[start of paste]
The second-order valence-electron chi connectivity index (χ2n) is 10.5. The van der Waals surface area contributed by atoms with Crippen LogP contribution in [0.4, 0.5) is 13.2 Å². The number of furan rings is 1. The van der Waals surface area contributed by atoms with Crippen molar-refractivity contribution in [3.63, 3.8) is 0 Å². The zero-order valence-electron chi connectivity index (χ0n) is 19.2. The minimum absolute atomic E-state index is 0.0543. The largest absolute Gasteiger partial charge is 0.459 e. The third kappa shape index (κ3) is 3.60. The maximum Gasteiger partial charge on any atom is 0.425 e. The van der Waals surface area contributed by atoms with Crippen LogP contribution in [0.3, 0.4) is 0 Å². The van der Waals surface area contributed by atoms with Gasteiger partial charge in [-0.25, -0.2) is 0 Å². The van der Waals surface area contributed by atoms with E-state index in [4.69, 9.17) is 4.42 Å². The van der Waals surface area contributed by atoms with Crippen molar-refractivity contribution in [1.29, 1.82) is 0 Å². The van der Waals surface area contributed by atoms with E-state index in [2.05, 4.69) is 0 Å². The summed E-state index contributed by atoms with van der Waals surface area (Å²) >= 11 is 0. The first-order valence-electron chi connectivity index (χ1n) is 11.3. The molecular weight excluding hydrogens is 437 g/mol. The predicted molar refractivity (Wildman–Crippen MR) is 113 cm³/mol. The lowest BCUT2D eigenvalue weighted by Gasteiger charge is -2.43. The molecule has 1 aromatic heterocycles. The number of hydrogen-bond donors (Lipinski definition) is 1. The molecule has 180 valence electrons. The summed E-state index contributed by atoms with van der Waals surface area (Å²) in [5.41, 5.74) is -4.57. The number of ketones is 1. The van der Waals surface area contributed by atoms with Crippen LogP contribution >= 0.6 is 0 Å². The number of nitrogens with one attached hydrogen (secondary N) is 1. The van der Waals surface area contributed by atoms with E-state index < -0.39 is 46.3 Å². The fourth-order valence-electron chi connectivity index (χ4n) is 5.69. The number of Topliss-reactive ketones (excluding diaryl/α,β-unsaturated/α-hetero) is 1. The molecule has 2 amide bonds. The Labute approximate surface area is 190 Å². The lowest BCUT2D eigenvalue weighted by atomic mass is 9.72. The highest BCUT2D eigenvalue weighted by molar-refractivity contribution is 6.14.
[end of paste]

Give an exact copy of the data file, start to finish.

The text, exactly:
The second-order valence-electron chi connectivity index (χ2n) is 10.5. The van der Waals surface area contributed by atoms with Crippen LogP contribution in [0.4, 0.5) is 13.2 Å². The number of furan rings is 1. The van der Waals surface area contributed by atoms with Crippen molar-refractivity contribution in [3.63, 3.8) is 0 Å². The zero-order valence-electron chi connectivity index (χ0n) is 19.2. The minimum absolute atomic E-state index is 0.0543. The largest absolute Gasteiger partial charge is 0.459 e. The third kappa shape index (κ3) is 3.60. The maximum Gasteiger partial charge on any atom is 0.425 e. The van der Waals surface area contributed by atoms with Crippen LogP contribution in [0.3, 0.4) is 0 Å². The van der Waals surface area contributed by atoms with Gasteiger partial charge in [-0.25, -0.2) is 0 Å². The van der Waals surface area contributed by atoms with E-state index in [4.69, 9.17) is 4.42 Å². The van der Waals surface area contributed by atoms with Crippen molar-refractivity contribution in [1.29, 1.82) is 0 Å². The van der Waals surface area contributed by atoms with E-state index in [2.05, 4.69) is 0 Å². The summed E-state index contributed by atoms with van der Waals surface area (Å²) >= 11 is 0. The first-order valence-electron chi connectivity index (χ1n) is 11.3. The molecular weight excluding hydrogens is 437 g/mol. The predicted molar refractivity (Wildman–Crippen MR) is 113 cm³/mol. The lowest BCUT2D eigenvalue weighted by Gasteiger charge is -2.43. The molecule has 1 aromatic heterocycles. The number of hydrogen-bond donors (Lipinski definition) is 1. The molecule has 180 valence electrons. The summed E-state index contributed by atoms with van der Waals surface area (Å²) in [5.41, 5.74) is -4.57. The number of ketones is 1. The van der Waals surface area contributed by atoms with Crippen LogP contribution >= 0.6 is 0 Å². The number of nitrogens with one attached hydrogen (secondary N) is 1. The van der Waals surface area contributed by atoms with E-state index < -0.39 is 46.3 Å². The fourth-order valence-electron chi connectivity index (χ4n) is 5.69. The number of Topliss-reactive ketones (excluding diaryl/α,β-unsaturated/α-hetero) is 1. The molecule has 2 amide bonds. The Labute approximate surface area is 190 Å². The lowest BCUT2D eigenvalue weighted by atomic mass is 9.72. The highest BCUT2D eigenvalue weighted by molar-refractivity contribution is 6.14.